2.  When FreedomPop had a sale on woot.com, one of their reps gave the best information I’ve seen since in the forum discussions.  I bought a FreedomPop Overdrive Pro after reading her explanation.  Basically, it costs FreedomPop more to offer Sprint’s 3G data access than 4G.  The only data modem/wifi hotspot that they offer, which offers Sprint’s 3G data network, is the Overdrive Pro.  I am not sure if this is still offered by FreedomPop (they do offer the Photon, which only offers 4G access). 

I get 500Mb of data (again, effectively only 400Mb of data) free each month by buying this Overdrive Pro.  I pay $3.99 per month so that I can get 3G network access.  This is a good deal in my estimation.  I can travel pretty much anywhere and get access to Sprint’s 3G data network.  For instance, here in Monterey I can use this wifi hotspot to get on the internet from the golf course or beach.  I would not be able to get 4G cellular data in Monterey.  I don’t have a problem paying $4 per month for a bit of cellular data access when I need it.  The Overdrive Pro is a marvelous little device that is super-easy to use and understand.  It’s got a great LCD screen that actually gives you useful information.  I am very happy with this device and the data plan, but I actually rarely use the thing.

3.  FreedomPop phone: I bought this phone when it first came out and paid far lower for it than what FreedomPop seems to be selling it for now.  I believe that I paid only $100 or so, and I’ve seen it advertised now for only a year’s worth of “free” service ($10.99 per month beyond the first year) for $150 (and this was a 50% off deal). I probably would not buy this phone if it cost me more than $100.  When I bought the phone, I was promised free use of the phone for life.  FreedomPop also clearly stated that this phone could be used as a wifi hotspot and that the data from the phone could be shared -- but they have now stated that this phone cannot be tethered or used as a wifi hotspot.  So forgive me for not trusting them completely that I'll continue to be able to use this phone at no charge.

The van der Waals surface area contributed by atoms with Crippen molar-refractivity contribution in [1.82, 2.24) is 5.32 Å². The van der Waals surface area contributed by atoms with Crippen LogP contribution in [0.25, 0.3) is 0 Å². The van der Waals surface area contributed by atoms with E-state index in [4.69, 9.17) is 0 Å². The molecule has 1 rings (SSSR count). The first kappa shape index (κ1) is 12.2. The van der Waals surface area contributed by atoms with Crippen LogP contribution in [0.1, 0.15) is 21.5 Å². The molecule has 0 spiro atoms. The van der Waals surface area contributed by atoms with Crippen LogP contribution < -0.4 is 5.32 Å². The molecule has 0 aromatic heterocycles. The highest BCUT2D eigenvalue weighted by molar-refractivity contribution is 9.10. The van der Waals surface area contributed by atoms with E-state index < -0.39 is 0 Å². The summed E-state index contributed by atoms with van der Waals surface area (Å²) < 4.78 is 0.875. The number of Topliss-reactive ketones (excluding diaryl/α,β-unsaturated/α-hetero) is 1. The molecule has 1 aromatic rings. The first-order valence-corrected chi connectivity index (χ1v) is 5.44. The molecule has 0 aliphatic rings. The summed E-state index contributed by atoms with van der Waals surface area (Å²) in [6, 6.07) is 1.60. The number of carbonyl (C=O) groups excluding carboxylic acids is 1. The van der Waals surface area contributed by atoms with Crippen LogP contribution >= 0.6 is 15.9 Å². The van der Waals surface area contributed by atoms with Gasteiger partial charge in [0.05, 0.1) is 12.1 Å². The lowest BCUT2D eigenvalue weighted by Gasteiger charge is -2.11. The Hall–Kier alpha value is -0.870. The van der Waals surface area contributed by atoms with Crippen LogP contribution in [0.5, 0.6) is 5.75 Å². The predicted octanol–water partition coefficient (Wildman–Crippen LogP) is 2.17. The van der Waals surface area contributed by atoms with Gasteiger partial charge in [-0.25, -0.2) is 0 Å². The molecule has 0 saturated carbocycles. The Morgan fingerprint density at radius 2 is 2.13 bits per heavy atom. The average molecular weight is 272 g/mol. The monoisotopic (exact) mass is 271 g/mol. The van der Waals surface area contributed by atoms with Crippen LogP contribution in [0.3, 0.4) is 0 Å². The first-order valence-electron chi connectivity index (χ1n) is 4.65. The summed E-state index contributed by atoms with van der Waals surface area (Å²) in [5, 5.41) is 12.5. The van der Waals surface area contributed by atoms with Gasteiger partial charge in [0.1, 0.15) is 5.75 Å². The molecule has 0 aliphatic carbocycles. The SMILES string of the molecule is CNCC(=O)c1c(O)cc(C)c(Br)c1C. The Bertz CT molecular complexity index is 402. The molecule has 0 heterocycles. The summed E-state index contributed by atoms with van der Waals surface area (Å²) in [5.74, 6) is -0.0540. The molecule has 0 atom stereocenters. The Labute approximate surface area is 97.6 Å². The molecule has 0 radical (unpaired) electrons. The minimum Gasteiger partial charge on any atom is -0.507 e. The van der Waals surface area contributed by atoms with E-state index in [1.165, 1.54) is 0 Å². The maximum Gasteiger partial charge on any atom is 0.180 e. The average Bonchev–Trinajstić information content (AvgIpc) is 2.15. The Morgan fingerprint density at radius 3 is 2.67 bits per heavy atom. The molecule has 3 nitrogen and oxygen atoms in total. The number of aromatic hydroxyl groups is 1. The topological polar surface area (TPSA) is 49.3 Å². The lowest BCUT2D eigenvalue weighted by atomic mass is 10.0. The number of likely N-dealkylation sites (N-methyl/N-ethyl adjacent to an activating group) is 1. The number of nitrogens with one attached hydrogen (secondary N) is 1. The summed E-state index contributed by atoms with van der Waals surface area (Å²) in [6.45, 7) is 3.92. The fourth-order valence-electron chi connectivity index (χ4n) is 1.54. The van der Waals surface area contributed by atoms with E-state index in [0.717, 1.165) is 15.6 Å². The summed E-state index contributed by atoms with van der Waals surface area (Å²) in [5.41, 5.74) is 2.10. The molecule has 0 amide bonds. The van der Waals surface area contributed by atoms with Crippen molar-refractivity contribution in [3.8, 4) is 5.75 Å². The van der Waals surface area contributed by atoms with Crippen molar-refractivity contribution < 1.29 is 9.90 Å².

I can’t say that I am overly thrilled with this phone.  The phone itself is OK but has the major drawback that it needs to be charged every 12 hours.  That’s a real hassle. 

This is not really used as a voice phone as FreedomPop configures it.  The phone has a voice function, but it is entirely over cellular data. It’s the same as using Skype or Talkatone on an iPad.  The phone comes with the ability to use Sprint’s 3G and 4G network, attempts to use 4G whenever possible, and uses 3G service if there’s no 4G network.  If you place a voice call using this phone, then it is converted to digital data and goes over the 3G or 4G cellular data network using FreedomPop‘s app – which really, really, really sucks.  I tried using this phone to make some calls over a month, and no one could hear me.  Not a single person.  It was absolutely horrible.  I’ve recently downloaded Talkatone from the Google Play Store, which I use on my iPad, along with Google Voice.  Calls made using this app seem to go through a lot better. 

I believe that the phone will not stay on to receive data unless you constantly press the power button to enable it.  It will look like it is on, but it is actually asleep.  Anyone calling you will not make your phone ring.  This is a hassle, obviously. 

I rarely talk on the phone, so it’s taken me a while to figure the above out.  FreedomPop’s allotted 1000 minutes and 1000 texts allowed for this phone are kind of ridiculous, given the fact that both of the apps used for voice calls and texts on this phone are just data-driven. 

I have kept this phone and carry it around because it is good at getting my emails.  It’s a free way to check on your emails while traveling around.  Just don’t expect to use it much for voice calls (unless this Talkatone app works better) and don’t expect it to work well as a voice phone (eg it won’t ring when folks call you unless you have it completely powered up).  The phone does give up up to 500Mb of free 3G data per month, so that’s nice.  Its web browser works OK within the coverage area, and I am pretty dang pleased with being able to view my emails while traveling around.